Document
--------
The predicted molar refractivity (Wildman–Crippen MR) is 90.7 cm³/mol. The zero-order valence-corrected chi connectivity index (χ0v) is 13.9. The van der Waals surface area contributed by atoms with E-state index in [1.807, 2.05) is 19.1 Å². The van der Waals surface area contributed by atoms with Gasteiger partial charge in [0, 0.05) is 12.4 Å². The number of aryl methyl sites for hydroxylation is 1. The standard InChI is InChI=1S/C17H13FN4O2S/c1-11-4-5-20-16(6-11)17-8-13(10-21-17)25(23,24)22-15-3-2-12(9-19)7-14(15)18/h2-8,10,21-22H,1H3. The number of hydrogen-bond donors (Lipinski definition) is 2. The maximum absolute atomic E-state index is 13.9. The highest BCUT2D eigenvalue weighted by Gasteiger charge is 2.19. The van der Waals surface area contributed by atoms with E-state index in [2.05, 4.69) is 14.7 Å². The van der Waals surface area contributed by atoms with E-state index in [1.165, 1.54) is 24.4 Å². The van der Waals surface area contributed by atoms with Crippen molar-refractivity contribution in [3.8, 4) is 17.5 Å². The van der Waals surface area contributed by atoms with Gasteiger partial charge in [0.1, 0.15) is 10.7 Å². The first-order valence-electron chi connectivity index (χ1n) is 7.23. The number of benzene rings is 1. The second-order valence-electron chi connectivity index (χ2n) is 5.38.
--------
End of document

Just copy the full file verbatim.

The predicted molar refractivity (Wildman–Crippen MR) is 90.7 cm³/mol. The zero-order valence-corrected chi connectivity index (χ0v) is 13.9. The van der Waals surface area contributed by atoms with E-state index in [1.807, 2.05) is 19.1 Å². The van der Waals surface area contributed by atoms with Gasteiger partial charge in [0, 0.05) is 12.4 Å². The number of aryl methyl sites for hydroxylation is 1. The standard InChI is InChI=1S/C17H13FN4O2S/c1-11-4-5-20-16(6-11)17-8-13(10-21-17)25(23,24)22-15-3-2-12(9-19)7-14(15)18/h2-8,10,21-22H,1H3. The number of hydrogen-bond donors (Lipinski definition) is 2. The maximum absolute atomic E-state index is 13.9. The highest BCUT2D eigenvalue weighted by Gasteiger charge is 2.19. The van der Waals surface area contributed by atoms with E-state index in [2.05, 4.69) is 14.7 Å². The van der Waals surface area contributed by atoms with E-state index in [1.165, 1.54) is 24.4 Å². The van der Waals surface area contributed by atoms with Crippen molar-refractivity contribution in [3.8, 4) is 17.5 Å². The van der Waals surface area contributed by atoms with Gasteiger partial charge in [0.1, 0.15) is 10.7 Å². The first-order valence-electron chi connectivity index (χ1n) is 7.23. The number of benzene rings is 1. The second-order valence-electron chi connectivity index (χ2n) is 5.38.